The Lebanese group remain loyal to Bashar Al Assad, regardless of rumours of their departure from the battlefield.
Does Hizbollah’s partial exit from Syria mean anything?
Following a report earlier this month in the British newspaper The Times claiming Hizbollah was withdrawing significant forces from Syria, there was buzz on social media that this could be the beginning of a broader pullout or even a sign of defeat for Lebanon’s Iranian-backed Shia Islamist group. Tablet magazine added: “The shift, if it’s true, could also be viewed in the tenor of ‘our work here is done’.” Yet, these statements expressing hope for a true drawdown in Hizbollah involvement belie many established facts about the group’s involvement in Syria. Any withdrawal is hardly symbolic of the group giving up on its aims in the fight for the control of Syria.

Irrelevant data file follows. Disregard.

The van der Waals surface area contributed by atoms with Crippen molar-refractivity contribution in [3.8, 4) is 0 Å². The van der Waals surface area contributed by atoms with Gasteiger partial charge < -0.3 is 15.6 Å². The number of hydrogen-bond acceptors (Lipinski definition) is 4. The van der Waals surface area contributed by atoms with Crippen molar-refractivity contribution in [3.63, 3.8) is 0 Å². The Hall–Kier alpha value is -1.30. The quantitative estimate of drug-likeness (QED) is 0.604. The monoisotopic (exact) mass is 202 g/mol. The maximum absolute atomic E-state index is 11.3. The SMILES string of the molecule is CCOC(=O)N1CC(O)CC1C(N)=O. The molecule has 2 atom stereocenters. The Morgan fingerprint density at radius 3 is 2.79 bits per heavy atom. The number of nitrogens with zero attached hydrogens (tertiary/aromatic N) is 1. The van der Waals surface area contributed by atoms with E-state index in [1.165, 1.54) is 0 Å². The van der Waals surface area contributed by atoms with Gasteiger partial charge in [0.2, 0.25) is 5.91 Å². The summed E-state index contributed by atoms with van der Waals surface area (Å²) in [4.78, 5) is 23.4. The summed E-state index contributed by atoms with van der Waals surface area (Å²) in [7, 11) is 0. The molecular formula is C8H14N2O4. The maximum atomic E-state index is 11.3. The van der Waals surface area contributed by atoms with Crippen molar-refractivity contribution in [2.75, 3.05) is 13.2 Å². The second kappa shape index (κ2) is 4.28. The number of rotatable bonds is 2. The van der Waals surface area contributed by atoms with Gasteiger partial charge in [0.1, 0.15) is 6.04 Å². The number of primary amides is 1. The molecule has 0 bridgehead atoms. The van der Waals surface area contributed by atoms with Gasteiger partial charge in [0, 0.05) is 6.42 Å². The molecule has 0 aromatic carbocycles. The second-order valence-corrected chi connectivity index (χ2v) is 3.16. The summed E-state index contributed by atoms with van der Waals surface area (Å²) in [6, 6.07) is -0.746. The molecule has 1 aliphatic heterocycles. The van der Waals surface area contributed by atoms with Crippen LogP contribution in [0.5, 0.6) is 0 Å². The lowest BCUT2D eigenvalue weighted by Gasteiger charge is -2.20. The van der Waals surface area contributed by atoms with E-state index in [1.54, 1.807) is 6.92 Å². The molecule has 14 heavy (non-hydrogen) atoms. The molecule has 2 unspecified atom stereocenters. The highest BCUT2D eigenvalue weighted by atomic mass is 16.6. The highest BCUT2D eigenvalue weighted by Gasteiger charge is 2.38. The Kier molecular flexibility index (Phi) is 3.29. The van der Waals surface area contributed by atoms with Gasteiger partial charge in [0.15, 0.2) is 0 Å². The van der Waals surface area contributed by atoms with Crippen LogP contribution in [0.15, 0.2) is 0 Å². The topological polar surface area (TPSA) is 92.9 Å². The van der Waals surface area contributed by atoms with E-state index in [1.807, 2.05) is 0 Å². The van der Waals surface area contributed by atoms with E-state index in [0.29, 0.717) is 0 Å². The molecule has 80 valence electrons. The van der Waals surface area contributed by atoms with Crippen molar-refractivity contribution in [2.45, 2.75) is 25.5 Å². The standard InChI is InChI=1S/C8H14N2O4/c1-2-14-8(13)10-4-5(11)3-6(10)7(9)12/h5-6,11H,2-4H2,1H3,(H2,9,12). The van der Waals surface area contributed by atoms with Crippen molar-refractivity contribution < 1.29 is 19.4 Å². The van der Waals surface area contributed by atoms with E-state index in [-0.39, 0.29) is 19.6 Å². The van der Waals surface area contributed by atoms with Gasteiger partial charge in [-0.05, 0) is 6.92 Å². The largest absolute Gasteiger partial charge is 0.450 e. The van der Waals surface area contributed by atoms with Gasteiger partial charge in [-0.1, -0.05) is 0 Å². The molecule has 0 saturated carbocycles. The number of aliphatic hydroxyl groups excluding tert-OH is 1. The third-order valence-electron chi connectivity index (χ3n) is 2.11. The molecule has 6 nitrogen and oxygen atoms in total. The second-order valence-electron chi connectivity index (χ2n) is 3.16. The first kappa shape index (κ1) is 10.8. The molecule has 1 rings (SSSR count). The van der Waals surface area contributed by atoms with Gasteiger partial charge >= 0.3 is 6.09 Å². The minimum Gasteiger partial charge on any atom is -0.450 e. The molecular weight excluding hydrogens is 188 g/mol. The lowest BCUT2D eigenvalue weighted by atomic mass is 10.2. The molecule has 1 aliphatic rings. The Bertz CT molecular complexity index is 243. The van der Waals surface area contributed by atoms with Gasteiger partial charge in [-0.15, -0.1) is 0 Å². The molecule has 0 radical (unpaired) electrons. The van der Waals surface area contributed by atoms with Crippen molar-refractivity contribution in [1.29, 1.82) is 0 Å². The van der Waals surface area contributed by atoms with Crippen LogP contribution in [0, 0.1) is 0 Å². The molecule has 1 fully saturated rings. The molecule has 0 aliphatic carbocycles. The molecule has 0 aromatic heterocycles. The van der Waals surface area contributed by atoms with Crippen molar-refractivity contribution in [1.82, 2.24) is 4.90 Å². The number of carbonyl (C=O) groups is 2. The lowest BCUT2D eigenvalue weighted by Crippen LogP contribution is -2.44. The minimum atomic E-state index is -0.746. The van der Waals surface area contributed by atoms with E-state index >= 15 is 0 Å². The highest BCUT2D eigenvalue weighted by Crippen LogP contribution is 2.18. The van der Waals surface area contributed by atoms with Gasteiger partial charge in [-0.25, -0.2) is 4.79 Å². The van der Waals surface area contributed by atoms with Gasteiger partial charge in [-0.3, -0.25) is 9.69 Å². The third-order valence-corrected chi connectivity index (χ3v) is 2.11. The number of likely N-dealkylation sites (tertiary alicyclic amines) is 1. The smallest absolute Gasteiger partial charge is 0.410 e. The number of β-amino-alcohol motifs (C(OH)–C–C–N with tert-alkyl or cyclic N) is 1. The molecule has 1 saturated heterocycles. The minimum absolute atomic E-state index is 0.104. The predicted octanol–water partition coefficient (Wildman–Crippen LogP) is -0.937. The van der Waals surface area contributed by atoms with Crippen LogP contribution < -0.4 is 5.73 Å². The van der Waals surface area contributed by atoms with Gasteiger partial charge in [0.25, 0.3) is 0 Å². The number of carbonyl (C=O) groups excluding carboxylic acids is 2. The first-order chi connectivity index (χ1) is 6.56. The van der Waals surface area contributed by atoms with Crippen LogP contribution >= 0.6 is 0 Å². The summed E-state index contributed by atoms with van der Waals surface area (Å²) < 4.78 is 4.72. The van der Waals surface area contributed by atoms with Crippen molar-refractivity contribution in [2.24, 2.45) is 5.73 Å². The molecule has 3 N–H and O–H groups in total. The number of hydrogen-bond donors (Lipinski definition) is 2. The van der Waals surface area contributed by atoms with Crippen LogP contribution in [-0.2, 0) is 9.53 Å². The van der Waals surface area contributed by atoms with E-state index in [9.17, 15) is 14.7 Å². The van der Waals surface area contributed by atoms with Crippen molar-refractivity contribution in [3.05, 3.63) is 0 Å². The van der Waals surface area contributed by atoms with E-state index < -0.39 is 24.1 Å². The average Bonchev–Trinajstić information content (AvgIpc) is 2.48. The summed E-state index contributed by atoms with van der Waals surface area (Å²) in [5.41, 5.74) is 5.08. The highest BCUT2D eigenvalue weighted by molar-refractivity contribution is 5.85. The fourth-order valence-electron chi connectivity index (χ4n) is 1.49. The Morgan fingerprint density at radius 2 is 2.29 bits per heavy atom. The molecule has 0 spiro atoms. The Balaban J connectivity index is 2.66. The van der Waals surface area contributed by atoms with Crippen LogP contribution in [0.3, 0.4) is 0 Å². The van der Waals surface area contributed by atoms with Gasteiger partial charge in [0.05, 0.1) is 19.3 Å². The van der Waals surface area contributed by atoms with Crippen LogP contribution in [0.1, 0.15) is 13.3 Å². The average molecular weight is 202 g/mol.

A significant withdrawal would be less of a symbol of defeat than a signal that the heaviest period of publicised involvement inside Syria – a time span roughly lasting from April-September, with particular intensity for Hizbollah in May and early June – has ended and that the war is shifting in other directions. One of the more obvious directions is that the front lines have become far more static and that many key areas are firmly under the control of regime forces.